Retaliatory tariffs on US exports without justification under international rules: US
The retaliatory tariffs imposed by the European Union, China, India, Turkey, and other countries on US exports are "completely without justification" under international norms, the Trump administration said today.
The US has adopted a confrontational path with some of its major trading partners including India as it threatens to take all necessary steps to protect US interests.
After US President Donald Trump announced 25 and 15 per cent import tariffs respectively on steel and aluminium, retaliatory duties on US imports have been imposed by China (April 2), Mexico (June 5), Turkey (June 21), and the European Union (June 22).
Canada has indicated that it may impose retaliatory duties on US imports. India, Japan, and Russia have notified the WTO of their proposed suspension of commitments under the Agreement on Safeguards.
"President Trump has taken actions on trade in steel and aluminium to protect our national security interests. These actions are wholly legitimate and fully justified, both as a matter of US law and WTO rules," US Trade Representative Robert Lighthizer said.
"By contrast, the EU has concocted a groundless legal theory to justify immediate tariffs on US exports. Other WTO Members, including China, have adopted a similar approach," Lighthizer said after the EU, China and India announced new tariffs against the US.
"These retaliatory tariffs underscore the complete hypocrisy that governs so much of the global trading system. For months, the EU, China, and others have criticised the trade policy of the US, while claiming to champion the WTO. But their recent tariffs prove that they simply ignore WTO rules whenever doing so is convenient," Lighthizer said.
He cited Article XXI of the General Agreement on Tariffs and Trade, which, he said, gives broad authority to WTO Members to take action necessary to protect essential security interests.
For decades, the US has consistently held the position that actions taken pursuant to Article XXI are not justiciable by any panel of the WTO, he noted.
"In other words, each sovereign country must have the power to decide, for itself, what actions are essential to its security. Any other reading of the Article would represent an unacceptable constraint on the freedom and independence of all WTO Members," he asserted.
Lighthizer said Trump's actions regarding steel and aluminium plainly fall within the legitimate scope of Article XXI.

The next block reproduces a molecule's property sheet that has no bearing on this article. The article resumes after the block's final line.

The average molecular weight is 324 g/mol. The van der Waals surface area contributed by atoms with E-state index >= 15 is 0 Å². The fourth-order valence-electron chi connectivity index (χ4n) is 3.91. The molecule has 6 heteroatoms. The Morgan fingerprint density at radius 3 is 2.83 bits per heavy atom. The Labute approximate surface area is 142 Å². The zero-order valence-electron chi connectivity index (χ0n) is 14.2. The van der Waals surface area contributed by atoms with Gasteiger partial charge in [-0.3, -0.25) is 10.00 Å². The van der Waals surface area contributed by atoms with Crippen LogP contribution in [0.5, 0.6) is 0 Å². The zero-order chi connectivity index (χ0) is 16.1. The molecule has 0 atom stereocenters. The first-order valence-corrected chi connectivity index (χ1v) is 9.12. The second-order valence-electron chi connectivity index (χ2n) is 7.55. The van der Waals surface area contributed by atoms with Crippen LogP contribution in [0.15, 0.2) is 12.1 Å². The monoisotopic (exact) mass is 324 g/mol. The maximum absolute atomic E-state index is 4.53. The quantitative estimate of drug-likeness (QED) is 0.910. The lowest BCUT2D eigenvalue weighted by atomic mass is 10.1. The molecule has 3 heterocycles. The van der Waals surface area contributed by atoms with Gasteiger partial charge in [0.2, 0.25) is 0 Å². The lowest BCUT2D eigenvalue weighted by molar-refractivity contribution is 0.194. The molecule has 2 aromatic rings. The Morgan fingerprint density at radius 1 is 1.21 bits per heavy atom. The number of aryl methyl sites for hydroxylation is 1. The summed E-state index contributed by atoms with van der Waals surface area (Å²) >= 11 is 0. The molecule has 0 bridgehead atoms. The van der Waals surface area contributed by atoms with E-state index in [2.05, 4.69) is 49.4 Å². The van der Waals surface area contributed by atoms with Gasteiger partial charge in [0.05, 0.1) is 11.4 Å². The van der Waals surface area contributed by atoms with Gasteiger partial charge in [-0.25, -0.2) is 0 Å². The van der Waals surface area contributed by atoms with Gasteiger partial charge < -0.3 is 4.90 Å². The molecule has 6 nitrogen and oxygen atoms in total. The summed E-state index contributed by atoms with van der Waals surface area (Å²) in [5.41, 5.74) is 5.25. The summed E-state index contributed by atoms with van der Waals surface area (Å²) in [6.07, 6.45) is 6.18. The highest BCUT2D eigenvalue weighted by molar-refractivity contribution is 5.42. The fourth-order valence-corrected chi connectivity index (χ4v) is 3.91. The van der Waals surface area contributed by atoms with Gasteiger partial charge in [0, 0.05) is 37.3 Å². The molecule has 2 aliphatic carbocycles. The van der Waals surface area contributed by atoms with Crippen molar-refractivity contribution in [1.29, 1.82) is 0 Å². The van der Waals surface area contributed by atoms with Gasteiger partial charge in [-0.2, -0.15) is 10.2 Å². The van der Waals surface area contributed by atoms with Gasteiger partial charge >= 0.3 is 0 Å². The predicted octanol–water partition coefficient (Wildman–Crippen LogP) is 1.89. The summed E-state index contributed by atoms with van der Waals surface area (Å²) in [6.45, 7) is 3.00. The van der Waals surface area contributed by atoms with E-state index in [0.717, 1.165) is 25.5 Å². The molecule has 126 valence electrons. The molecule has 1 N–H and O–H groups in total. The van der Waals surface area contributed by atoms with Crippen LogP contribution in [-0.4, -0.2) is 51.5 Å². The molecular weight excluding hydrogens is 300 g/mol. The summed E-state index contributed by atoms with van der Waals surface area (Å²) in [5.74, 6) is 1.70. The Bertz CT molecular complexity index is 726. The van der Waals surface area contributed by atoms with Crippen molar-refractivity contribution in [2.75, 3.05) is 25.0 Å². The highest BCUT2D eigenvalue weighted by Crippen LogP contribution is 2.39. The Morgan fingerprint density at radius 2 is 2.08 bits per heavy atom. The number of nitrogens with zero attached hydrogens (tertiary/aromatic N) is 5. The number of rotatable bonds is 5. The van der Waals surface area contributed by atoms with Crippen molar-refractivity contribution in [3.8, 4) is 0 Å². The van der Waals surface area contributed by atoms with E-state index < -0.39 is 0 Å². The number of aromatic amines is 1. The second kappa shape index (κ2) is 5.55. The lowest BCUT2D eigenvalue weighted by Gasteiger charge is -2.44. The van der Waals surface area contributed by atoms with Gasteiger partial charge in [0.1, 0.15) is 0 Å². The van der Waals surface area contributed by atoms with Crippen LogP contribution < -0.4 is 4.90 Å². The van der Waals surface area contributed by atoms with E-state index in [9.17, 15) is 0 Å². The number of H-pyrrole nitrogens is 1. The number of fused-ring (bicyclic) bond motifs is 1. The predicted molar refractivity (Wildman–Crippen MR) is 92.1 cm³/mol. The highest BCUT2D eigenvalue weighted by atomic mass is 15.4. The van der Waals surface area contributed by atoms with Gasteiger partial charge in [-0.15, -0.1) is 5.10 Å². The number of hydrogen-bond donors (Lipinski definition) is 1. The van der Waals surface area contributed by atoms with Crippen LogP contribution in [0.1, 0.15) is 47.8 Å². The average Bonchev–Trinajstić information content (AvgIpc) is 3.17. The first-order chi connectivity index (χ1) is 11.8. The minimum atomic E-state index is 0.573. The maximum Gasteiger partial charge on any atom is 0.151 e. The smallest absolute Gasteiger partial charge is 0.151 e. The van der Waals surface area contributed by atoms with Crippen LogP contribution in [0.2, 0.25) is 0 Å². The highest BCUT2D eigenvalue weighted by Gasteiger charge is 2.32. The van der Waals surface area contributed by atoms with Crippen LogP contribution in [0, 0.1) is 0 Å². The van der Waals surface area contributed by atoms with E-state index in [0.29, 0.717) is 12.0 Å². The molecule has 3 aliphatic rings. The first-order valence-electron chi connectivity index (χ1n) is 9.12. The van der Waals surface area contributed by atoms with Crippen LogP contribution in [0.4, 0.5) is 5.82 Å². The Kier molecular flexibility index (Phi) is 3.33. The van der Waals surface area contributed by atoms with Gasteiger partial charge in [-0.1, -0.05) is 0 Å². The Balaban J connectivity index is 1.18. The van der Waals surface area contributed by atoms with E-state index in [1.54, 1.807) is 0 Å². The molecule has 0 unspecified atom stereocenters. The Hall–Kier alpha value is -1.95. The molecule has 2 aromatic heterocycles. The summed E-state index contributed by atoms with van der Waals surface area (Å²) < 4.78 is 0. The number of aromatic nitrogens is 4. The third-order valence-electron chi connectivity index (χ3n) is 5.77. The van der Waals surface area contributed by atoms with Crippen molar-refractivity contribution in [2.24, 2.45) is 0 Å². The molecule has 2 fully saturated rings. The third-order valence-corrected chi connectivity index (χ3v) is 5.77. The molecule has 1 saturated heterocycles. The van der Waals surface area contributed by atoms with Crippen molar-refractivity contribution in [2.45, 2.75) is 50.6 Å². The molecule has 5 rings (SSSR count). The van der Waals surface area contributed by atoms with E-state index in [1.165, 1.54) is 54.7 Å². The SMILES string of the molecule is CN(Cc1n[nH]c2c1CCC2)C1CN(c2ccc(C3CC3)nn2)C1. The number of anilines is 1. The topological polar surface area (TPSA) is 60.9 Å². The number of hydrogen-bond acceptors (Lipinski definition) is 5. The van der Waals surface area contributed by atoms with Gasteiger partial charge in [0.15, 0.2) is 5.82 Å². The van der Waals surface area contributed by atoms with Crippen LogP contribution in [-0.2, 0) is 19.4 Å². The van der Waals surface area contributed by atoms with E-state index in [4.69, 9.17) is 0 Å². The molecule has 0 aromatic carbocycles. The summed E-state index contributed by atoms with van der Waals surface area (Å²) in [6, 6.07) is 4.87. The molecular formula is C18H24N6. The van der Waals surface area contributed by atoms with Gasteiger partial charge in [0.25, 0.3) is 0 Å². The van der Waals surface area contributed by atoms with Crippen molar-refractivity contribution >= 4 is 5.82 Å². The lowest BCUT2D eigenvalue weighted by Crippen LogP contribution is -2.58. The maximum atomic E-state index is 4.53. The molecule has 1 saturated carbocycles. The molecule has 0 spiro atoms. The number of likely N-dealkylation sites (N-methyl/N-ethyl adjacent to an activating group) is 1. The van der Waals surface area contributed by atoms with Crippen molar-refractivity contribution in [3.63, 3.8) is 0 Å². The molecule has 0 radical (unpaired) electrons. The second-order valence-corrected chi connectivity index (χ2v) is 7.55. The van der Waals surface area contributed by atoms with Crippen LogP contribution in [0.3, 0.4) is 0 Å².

The USTR sought to justify the measures taken by America, saying they were implemented only after "long and careful" analysis.
While the US has acted responsibly here, the European Union and its followers have not, Lighthizer alleged. Rather than working with the US, they have retaliated with tariffs designed to punish US companies and workers, he charged.
"In an effort to give cover to this blatant disregard for WTO rules, they claim to be acting in reliance on a narrow exception that applies only in response to a safeguard measure. That exception does not apply here, however, because the US has not taken a safeguard measure," Lighthizer said.
He said when the EU and others "falsely" assert the US steel and aluminium duties are safeguard measures, and impose retaliatory duties under this pretence, they do "great damage" to the multilateral trading system.
"Indeed, they show that they are willing to distort WTO rules to mean whatever they want, whenever they want. Faced with these unjustified tariffs, the US will take all necessary actions under both US law and international rules to protect its interests," Lighthizer said.
The tariffs became effective for some WTO members on March 23, and they became effective for others on June 1. Excess capacity, driven by China's non-market economic policies, has made it impossible for US producers to make a decent return and the investments necessary to ensure their long-term viability, the USTR said in a statement.
Since 1947, the US Government has held the consistent view that any country can invoke Article XXI of the GATT (General Agreement on Tariffs and Trade) to take the action it considers necessary to protect its essential security interests, it noted.
The US duties, it said, were imposed by the President pursuant to Section 232 of the Trade Expansion Act of 1962, entitled "Safeguarding National Security".
"This is a national security action, plain and simple," the USTR said, asserting that the US is not invoking Article XIX of the GATT, permitting emergency safeguard actions, to justify its duties.
So any assertion that others' retaliatory duties are a justified response to a US "safeguard action" is, on its face, "ridiculous," he said.
China, Russia, the EU, India, and Turkey requested consultations with the US under the WTO Agreement on safeguards.
In response, the US explained that the duties imposed on imports of steel and aluminium are not safeguards action under GATT Article XIX, but rather duties imposed for reasons of national security under GATT Article XXI, the USTR said.
"Because the US has not invoked and does not seek to benefit from the right to take emergency safeguard action under Article XIX or the WTO Agreement on Safeguards, no WTO member has a right to retaliate with duties under an Agreement that does not even apply," he said.
"Accordingly, the duties that have been announced on US exports are completely without justification under international rules," Lighthizer said.
(This article has not been edited by Zeebiz editorial team and is auto-generated from an agency feed.)
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